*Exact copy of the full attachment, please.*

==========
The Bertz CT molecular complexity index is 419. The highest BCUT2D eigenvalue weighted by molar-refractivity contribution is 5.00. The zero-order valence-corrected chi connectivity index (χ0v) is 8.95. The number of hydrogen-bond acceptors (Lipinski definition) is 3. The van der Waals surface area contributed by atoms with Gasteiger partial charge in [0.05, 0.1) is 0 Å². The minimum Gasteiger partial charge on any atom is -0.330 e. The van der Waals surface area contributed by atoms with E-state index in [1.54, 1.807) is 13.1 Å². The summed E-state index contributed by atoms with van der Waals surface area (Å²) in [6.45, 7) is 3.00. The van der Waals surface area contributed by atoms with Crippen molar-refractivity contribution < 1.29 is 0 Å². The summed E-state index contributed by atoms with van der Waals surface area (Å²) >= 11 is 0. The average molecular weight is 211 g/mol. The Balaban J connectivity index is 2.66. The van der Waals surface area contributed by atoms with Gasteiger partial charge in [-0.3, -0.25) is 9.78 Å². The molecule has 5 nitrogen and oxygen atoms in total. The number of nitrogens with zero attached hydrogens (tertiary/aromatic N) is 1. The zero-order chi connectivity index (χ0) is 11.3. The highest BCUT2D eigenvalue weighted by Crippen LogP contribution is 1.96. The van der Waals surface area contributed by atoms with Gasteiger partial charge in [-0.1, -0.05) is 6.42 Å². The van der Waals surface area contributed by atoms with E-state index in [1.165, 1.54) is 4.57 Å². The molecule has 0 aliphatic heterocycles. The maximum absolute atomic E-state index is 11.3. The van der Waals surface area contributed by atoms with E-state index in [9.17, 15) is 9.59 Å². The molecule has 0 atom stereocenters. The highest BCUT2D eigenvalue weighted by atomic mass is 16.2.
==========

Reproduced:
The Bertz CT molecular complexity index is 419. The highest BCUT2D eigenvalue weighted by molar-refractivity contribution is 5.00. The zero-order valence-corrected chi connectivity index (χ0v) is 8.95. The number of hydrogen-bond acceptors (Lipinski definition) is 3. The van der Waals surface area contributed by atoms with Gasteiger partial charge in [0.05, 0.1) is 0 Å². The minimum Gasteiger partial charge on any atom is -0.330 e. The van der Waals surface area contributed by atoms with E-state index in [1.54, 1.807) is 13.1 Å². The summed E-state index contributed by atoms with van der Waals surface area (Å²) in [6.45, 7) is 3.00. The van der Waals surface area contributed by atoms with Crippen molar-refractivity contribution < 1.29 is 0 Å². The summed E-state index contributed by atoms with van der Waals surface area (Å²) >= 11 is 0. The average molecular weight is 211 g/mol. The Balaban J connectivity index is 2.66. The van der Waals surface area contributed by atoms with Gasteiger partial charge in [-0.3, -0.25) is 9.78 Å². The molecule has 5 nitrogen and oxygen atoms in total. The number of nitrogens with zero attached hydrogens (tertiary/aromatic N) is 1. The zero-order chi connectivity index (χ0) is 11.3. The highest BCUT2D eigenvalue weighted by Crippen LogP contribution is 1.96. The van der Waals surface area contributed by atoms with Gasteiger partial charge in [-0.1, -0.05) is 6.42 Å². The van der Waals surface area contributed by atoms with E-state index in [1.165, 1.54) is 4.57 Å². The molecule has 0 aliphatic heterocycles. The maximum absolute atomic E-state index is 11.3. The van der Waals surface area contributed by atoms with E-state index in [9.17, 15) is 9.59 Å². The molecule has 0 atom stereocenters. The highest BCUT2D eigenvalue weighted by atomic mass is 16.2.